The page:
For I Will Be Stable In My Service (8 of 8) by Wayne Hinson

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For I Will Be Stable In My Service (8 of 8)
Series: Lord, I'm Coming Home
Wayne Hinson
Psalm 51: 16-17

I. Divine Conditions That Approve Repentance
A) Sacrifices Were Lawful
B) Sacrifices Were Limited
C) Sincerity Was Logical

II. Divine Contrition That Applies Repentance
A) The Platform Of Contrition
B) The Pain Of Contrition
C) The Penetration Of Contrition

III.Divine Commendation That Affirms Repentance
A) God's Sovereign Character
B) God's Sovereign Control
C) God's Sovereign Choice

Intro: Verses 16 and 17 are a divine summation of all the events that have taken place in Psalm 51. Just as David opened this penitent Psalm with a plea for mercy, he now closes this prayer of repentance with the result of a broken and contrite heart. He began by pleading for the mercy of God to be extended to him, and every action of God toward David has been under the blanket of His mercy. Through the mercy of God we can look down into this psalm and view all the details of repentance. But now David is looking back into the details of this psalm, and realizes the results of the application of God's mercy upon him. Verse one opens the door of this psalm, for us to look in, but verses 16-17 are giving us one last look back through the door as we leave. All this serves as a pattern to the redeemed of all ages. Out approach to God , when we are guilty of sin, will always have to be when the same conditions that are defined in this Psalm, are met. God has said, "I am God, I change not". As we expound and exposit these final two verses of David's prayer of repentance, we see David describing:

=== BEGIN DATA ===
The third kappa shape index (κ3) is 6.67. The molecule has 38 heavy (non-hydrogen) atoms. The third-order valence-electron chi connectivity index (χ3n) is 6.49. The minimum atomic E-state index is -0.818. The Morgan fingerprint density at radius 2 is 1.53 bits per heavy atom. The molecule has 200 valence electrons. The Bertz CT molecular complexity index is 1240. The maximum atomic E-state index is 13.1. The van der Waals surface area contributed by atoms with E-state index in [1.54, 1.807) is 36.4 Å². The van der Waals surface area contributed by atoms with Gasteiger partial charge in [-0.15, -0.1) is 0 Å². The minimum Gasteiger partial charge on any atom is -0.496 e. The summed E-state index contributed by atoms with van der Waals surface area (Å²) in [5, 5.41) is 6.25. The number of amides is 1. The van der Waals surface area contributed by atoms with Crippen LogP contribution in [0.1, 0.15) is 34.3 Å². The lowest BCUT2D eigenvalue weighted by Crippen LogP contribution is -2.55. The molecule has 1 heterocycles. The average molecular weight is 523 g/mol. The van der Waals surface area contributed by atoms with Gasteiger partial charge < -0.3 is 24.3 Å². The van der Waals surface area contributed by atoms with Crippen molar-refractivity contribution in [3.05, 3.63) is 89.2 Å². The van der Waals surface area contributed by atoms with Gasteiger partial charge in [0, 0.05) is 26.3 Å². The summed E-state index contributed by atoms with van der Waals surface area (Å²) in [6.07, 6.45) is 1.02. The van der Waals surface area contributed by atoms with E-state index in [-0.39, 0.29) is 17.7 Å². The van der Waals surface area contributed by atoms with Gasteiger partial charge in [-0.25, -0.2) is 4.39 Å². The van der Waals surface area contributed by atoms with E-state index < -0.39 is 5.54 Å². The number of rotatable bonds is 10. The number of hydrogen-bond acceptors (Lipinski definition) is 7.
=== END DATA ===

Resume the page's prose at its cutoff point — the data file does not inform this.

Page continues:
I. Divine Conditions That Approve Repentance (verse 16)

A) Sacrifices Are Lawful ("for thou desirest not sacrifice")
David's statement concerning sacrifices was not to say that God did not honor the system that the Jews were practicing. He, being a Jew, was well versed and familiar with the Levitical sacrificial system. He also knew th ...

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